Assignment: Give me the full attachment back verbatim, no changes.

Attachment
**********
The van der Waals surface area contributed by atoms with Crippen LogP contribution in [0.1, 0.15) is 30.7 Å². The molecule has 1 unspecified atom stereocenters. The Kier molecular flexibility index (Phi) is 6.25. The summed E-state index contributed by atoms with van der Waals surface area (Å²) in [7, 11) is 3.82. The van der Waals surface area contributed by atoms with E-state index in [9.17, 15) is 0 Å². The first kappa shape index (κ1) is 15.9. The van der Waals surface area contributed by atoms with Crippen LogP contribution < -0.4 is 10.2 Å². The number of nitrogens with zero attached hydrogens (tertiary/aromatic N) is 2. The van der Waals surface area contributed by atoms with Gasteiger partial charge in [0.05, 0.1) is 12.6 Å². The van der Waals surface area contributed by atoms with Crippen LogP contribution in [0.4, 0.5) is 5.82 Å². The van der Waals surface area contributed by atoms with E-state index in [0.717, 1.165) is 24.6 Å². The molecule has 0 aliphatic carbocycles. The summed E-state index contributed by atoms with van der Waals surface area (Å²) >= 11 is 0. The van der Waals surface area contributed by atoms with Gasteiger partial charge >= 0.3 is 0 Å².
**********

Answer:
The van der Waals surface area contributed by atoms with Crippen LogP contribution in [0.1, 0.15) is 30.7 Å². The molecule has 1 unspecified atom stereocenters. The Kier molecular flexibility index (Phi) is 6.25. The summed E-state index contributed by atoms with van der Waals surface area (Å²) in [7, 11) is 3.82. The van der Waals surface area contributed by atoms with E-state index in [9.17, 15) is 0 Å². The first kappa shape index (κ1) is 15.9. The van der Waals surface area contributed by atoms with Crippen LogP contribution < -0.4 is 10.2 Å². The number of nitrogens with zero attached hydrogens (tertiary/aromatic N) is 2. The van der Waals surface area contributed by atoms with Gasteiger partial charge in [0.05, 0.1) is 12.6 Å². The van der Waals surface area contributed by atoms with Crippen LogP contribution in [0.4, 0.5) is 5.82 Å². The van der Waals surface area contributed by atoms with E-state index in [0.717, 1.165) is 24.6 Å². The molecule has 0 aliphatic carbocycles. The summed E-state index contributed by atoms with van der Waals surface area (Å²) >= 11 is 0. The van der Waals surface area contributed by atoms with Gasteiger partial charge >= 0.3 is 0 Å².